Occasionally I’ll be given an SBC for review, but like most of my reviews I purchased this one. If you saw my previous mailbag video, you would have seen how Orange Pi shipped this board.
You can see that a heck of a lot has been broken out from the RK3399 SoC, more than any other SBC on the market.
So, what does this little baby give you? Starting from the top right working clockwise.
- The first of two MIPI-CSI interfaces
- two MIPI-LCD interfaces
A couple of buttons to mash, which in the documentation have been assigned,
- Volume down and
- Volume up
- Speaker output
- IR receiver
- Audio in/out jack
- SD slot
- 4x USB2.0 ports
- Recovery button
- Debug serial
- 12v 2A DC jack… nice
- External battery connector
- Reset button
- Loosely compatible Pi header
- USB Type-C, even better
- SPDIF out
- HDMI out
- and something that we’ve all been waiting for, HDMI in
- Also mSATA
- WiFi and Bluetooth connectors
- 5v 2A power header
- and a 12v 2A one
On the semi side, we have
one of many logic level converters converting the SoCs 1.8v to 3v for the LCD interface
DC boost converter providing power for the GPU
Hall effect sensor
ALC5651 audio codec
500mA LDO regulator providing 3v from the 3.3v supply
12MHz crystal for the USB Type C power control IC
DC power fuse and low loss power distribution switch
A bunch of MoSFETs
and even more
BQ25700 multi-chemistry charge control IC
More MoSFETs and a CW2015 battery fuel gauge
More DC buck converters providing 5v
RTL8211E GbE controller
and the all important RK808 PMIC
USB power switch
USB Type C power management IC
DC step down regulator for the CPU
More ESD protection
And this is the IC that handle all the HDMI in. It converts an HDMI signal to MIPI-CSI. So, as you’ll see later, to record HDMI I treat it like a camera interface.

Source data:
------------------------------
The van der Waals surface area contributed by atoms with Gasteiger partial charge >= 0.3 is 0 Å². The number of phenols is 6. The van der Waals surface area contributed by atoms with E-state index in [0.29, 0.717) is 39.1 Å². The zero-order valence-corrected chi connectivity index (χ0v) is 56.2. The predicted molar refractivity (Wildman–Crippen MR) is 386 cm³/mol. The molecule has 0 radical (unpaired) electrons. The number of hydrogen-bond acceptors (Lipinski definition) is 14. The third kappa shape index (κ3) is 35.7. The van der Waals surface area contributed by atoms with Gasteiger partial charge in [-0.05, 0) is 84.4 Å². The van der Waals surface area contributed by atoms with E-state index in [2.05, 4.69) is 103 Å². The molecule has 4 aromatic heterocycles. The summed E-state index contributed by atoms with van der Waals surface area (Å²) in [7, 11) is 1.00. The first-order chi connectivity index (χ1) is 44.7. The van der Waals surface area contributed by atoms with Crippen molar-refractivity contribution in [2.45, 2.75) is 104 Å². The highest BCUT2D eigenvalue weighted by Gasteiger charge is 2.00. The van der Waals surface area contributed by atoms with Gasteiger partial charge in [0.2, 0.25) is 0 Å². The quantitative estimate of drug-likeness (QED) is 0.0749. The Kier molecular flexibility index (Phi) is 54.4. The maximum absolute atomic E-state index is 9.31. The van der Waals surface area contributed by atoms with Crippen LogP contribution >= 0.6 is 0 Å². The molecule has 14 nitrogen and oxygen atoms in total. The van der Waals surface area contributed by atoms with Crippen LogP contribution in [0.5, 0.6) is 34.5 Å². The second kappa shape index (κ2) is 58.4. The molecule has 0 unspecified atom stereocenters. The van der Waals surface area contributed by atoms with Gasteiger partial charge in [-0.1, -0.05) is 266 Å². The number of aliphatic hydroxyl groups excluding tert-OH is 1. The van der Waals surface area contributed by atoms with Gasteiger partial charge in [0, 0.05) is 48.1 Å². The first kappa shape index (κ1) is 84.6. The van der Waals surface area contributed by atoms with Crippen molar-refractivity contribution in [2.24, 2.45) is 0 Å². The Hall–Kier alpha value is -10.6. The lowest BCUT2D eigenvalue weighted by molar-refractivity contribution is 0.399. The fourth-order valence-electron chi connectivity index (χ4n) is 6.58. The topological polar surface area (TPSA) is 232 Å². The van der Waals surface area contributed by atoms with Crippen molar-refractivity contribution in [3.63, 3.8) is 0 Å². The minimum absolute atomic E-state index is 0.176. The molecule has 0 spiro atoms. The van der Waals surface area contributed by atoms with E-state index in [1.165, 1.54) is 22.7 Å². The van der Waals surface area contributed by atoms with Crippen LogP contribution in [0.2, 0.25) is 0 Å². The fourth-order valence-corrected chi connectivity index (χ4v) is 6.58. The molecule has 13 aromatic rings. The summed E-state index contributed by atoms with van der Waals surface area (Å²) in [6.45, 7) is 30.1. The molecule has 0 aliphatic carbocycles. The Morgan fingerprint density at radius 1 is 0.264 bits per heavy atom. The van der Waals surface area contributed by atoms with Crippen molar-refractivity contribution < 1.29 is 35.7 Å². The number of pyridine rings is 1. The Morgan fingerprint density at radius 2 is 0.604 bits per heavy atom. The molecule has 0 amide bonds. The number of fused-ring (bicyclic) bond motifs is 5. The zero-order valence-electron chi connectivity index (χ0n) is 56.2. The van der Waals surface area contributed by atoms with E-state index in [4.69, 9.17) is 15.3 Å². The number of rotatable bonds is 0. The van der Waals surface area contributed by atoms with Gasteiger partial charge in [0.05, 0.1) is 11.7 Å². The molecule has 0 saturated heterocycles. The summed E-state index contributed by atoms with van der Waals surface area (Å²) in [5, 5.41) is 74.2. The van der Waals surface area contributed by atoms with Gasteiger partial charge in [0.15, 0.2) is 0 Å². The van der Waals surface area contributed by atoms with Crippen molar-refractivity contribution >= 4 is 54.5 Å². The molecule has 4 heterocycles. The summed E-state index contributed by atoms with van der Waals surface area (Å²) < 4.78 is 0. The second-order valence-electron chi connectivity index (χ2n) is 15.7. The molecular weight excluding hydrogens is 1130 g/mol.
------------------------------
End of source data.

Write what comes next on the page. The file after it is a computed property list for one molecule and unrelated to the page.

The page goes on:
USB3.0 and SATA controller
Running off a 30MHz crystal
On the flip side, we have:
- The second MIPI-CSI
- and eDP interfaces
- There’s also a mPCIe slot
- and a SIM card.
As for ICs, we have
a USB2.0 hub
A PT5305N, which I suspect is an op amp
and an MPU6500 gyro and accelerometer, why not?
and a 5 channel differential multiplexer switch from TI
and SMD pads for a 512kb SPI flash and then there’s a bunch more MoSFETs and power switches.
The Orange Pi user guide tells me that I can power this thing from either the 12v DC jack, 12v header, 5v header, USB Type C, or batteries. I would have liked to have tested out running this thing on batteries, but they didn’t arrive in time.
The SBC comes preinstalled with Android 6 on the eMMC. So I thought I’d check that out first.
It was looking good for a while, but then…
OK, let’s move on to Linux tests.
Installing Linux is easy enough. It’s identical to all the other RK3399 based SBCs around.
Download the Linux upgrade tool and the Orange Pi Debian image.
That’s all par for the course.
Then you’ll need to connect two test pads together, (which you can do using some tweezers), and then power up the board from the DC jack. Leave the tweezers there for a random amount of time and then release.
Since the HDMI recording failed dismally, I need to see if it does actually work under Linux. I used this Linux image for HDMI recording.
So, I plugged in my notebook HDMI out to the Orange Pi HDMI input and played a random video I found somewhere on YouTube.
I first tried to record using gstreamer and had some mixed results.
Doing real-time AVI encoding at 60FPS
gst-launch-1.0 v4l2src device=/dev/video0 io-mode=4 ! video/x-raw,format=NV12,width=1920,height=1080,framerate=60/1 ! jpegenc ! queue ! avimux name=mux ! filesink location=output1-60fps-RTencoding.avi
and then at 30FPS
gst-launch-1.0 v4l2src device=/dev/video0 io-mode=4 ! video/x-raw,format=NV12,width=1920,height=1080,framerate=30/1 ! jpegenc ! queue ! avimux name=mux ! filesink location=output1-30fps-RTencoding.avi
gst-launch-1.0 v4l2src device=/dev/video0 io-mode=4 ! video/x-raw,format=NV12,width=1920,height=1080,framerate=60/1 ! filesink location=output1-60fps-Raw.raw ffmpeg -f rawvideo -pix_fmt nv12 -video_size 1920x1080 -framerate 60 -i output9.raw ~/output9.mp4
So, then I switched over to using ffmpeg with hardware encoding.